15. Arno Arrak says: “The so-called volcanic coolings identified by so-called “experts” are nothing more than La Nina coolings that accidentally happened to be where a volcanic cooling was expected.”

    Once again, this is nonsense. There were no–zero, nada, none–no La Nina events from 1991 to 1994. Yet we can plainly sea that sea surface temperatures for the Atlantic, Indian and West Pacific oceans dropped, when they should have been warming in response to a series of El Nino events:

    The graph is from the post here:

    http://bobtisdale.wordpress.com/2013/01/25/untruths-falsehoods-fabrications-misrepresentations/

  16. emsnews says: on May 30, 2014 at 5:08 pm:

    “YES volcanoes cause cooling. And furthermore, it increases rain and especially snow.”

    You don’t know anything, emsnews. They use accidental coincidences to make that claim. It so happens that the ENSO oscillation and the occurrence of volcanic eruptions are totally independent identities and when a volcano erupts its timing can put it anywhere between an El Nino peak and a La Nina valley of the ENSO system. As a consequence, there are also intermediate-sized “volcanic coolings” that just happened to straddle the ENSO peak/valley ensemble. Take a look at some volcanic cooling charts that also show the ENSO system well and do a little thinking instead of spewing dogma.

  17. Bob Tisdale says:
    May 30, 2014 at 5:29 pm

    I hate volcanos. They muddy the water in more ways than one.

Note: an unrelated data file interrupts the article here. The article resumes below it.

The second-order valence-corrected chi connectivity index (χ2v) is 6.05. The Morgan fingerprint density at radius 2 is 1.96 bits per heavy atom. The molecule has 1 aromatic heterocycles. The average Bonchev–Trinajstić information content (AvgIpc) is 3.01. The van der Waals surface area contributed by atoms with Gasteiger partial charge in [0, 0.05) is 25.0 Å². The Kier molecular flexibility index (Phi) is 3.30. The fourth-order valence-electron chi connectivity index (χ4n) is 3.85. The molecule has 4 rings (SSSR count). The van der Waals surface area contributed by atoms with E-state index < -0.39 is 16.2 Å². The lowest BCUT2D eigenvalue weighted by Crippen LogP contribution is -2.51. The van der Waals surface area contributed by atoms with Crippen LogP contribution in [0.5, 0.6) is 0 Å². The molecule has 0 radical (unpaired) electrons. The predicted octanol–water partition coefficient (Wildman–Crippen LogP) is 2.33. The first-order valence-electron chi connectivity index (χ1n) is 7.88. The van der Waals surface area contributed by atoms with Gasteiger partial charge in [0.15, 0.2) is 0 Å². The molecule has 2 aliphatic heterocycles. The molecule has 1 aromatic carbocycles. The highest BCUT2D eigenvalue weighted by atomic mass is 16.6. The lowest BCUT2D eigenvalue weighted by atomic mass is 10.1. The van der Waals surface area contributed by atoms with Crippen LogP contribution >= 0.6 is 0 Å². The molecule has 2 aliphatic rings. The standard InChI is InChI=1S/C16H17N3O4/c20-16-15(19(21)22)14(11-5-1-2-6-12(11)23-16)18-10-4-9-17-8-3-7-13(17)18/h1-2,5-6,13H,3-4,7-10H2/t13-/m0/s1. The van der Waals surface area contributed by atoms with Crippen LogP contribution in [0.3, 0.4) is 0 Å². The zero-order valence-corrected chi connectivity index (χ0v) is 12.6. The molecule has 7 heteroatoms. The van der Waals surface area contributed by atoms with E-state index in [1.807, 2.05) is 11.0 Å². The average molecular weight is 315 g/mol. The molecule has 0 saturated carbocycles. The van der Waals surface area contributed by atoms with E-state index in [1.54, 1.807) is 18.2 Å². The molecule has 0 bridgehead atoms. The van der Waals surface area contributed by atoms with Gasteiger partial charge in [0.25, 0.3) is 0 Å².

====
    LOL

  18. Ric Werme says:
    May 30, 2014 at 4:30 pm

    12 miles? That’s into the stratosphere. Could be a significant event, climatewise, if there’s enough volume in the eruption. The Indonesian volcanoes have a lot of SO2, that generates the sulfate haze behind “Volcano Weather.”

    Only 12 miles up? The Air Force will need a direction sign. 8<)

    http://xkcd.com/1375/

  19. Bob Tisdale: Arrak, and others:

    Since 1996, there have essentially only been THREE months of noticeably lower atmospheric clarity!

    Just THREE months during the entire 17 year “pause” in global warming

    So, since all three historic volcanoes ARE very visible in the transmission records since 1950, and since this volcano is coming near the “end” of a long string of weak La Nada’s and low El Nino’s, does this not imply the next two winters will be extraordinarily cold?

  20. With slow cooling the last 10 years or so (not just the ‘pause’) the volcano might take remaining inertia out of the 90s residue of heat and put us into a steeper unambiguous cooling even though the volcano’s effect is a blip of a few years and then recovery. In addition, partly counteracting the effect of the El Nino, and with an AMO turning cool (PDO already there) we may be in for many years of a noticeably cooler climate. Although there will be enough spin from the wounded alarmists to almost cancel out the planet’s coriolis effect, it will be CO2 as a prime mover of temperature that gets considerably cancelled out.

    If this eruption becomes a bigee his could be a wonderful opportunity for Willis Eschenbach to predict from his thermostat theory what will happen with temperature over the next 5 years.